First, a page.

being flowy feels sexy and feminine to me- I like to feel at ease in my
clothes, not like I am being tortured by them. To most men though, a caftan
is part Mrs. Roper part Bea Arthur part Boca bubby. None terribly sexy for
the most part, unless you are into post menopausal sitcom stars of the 70s
or find mahjong a fantastic form of foreplay. In its defense, the caftan can
be super hot when rocked over some tan limbs and tousled hair- look no
further than style icon Talitha Getty back in the day, lazing on some
rooftop in Morocco, in a drug soaked sultry haze. Bea Arthur she was not.

Many say women dress for other women, and not for men. I'm not sure that is
exactly true. I do think about the types of clothes my husband likes when I
am shopping, but it's certainly not going to stop me from buying a vintage
caftan, or another black dress (an intervention may be in order on that
front). In general, I dress to make myself feel good and am really never
worried about what my girlfriends think (my gay male friends are a
completely different story however). My man is down with my love for fashion
and the joy it provides as I gasp over the new Balmain collection for spring
(OMG too much to bear).

And he has his own weaknesses when it comes to how he likes to dress- I
often wonder why he needs another vintage tee shirt but he loves them the
way I love my LBDs. And his heart pounds at the sight of a sky blue '72
Impala the way mine races at the newest bag from Lanvin. We all have our
things really. If we can meet in the middle, then we have common ground.
After all, I can very easily picture myself in a funky Pucci print, head on
the shoulder of my beloved as we cruise around in the Impala in some desert
locale. I may wear the dress for me and he may drive the car for him, but we
can find happiness in each other and that's what really counts. (That and a
good handbag.) And when you are comfortable in your own skin and your own clothes, isn't
that sexiest of all?

Encouraging news for magazine mavens

So I am sitting here trying to figure out how to pack another pair of boots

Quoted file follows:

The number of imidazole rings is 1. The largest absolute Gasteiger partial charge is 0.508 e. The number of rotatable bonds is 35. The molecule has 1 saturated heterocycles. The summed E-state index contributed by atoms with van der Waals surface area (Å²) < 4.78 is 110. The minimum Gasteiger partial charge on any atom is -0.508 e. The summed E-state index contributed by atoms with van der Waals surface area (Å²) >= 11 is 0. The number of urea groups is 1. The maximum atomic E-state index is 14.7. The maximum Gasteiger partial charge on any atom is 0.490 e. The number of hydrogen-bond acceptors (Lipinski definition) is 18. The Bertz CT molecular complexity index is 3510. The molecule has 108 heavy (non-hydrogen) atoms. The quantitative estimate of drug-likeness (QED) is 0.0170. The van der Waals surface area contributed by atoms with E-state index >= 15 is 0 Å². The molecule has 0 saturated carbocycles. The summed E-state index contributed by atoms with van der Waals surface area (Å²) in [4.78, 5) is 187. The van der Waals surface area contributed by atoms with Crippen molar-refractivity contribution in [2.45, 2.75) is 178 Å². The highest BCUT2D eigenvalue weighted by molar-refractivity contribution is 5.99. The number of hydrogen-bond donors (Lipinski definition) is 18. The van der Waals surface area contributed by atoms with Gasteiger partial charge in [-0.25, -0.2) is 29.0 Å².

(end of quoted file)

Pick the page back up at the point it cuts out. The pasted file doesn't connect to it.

into my suitcase for a two week stint in the mountains. The suitcase is
winning so I'm not in a good way. I also feel like I'm getting sick so
that's strike two. I was thinking I was going to take a day off from
yammering but I just have to tell you about a great article I found on WSJ
today heralding the return of print, and magazines in particular due in part
to a huge campaign by five big publishers.

I am aware that I am posting this as I write on this here blog, and most of
you only click on this blog because you see it pop up on Facebook or Twitter
or some other thing. But I must tell you that I will never ever give up my
magazines, albeit kicking and screaming. I love magazines, always have,
always will. Still a very captivating tool if you ask me- nothing beats the
touch and feel of a new Vanity Fair when settling into a long flight. I for
one still enjoy turning a page. Magazines are still powerful cultural
currency and a viable source of information and inspiration. I have been
saying for months that the power of digital is beyond comprehension, but I
have been wondering if there will be a return for more traditional media as
some folks begin to feel disconnected from each other, let alone the printed

I'm excerpting but this is powerful stuff in a quote from none other than
Jann Wenner, a pivotal force in mag land: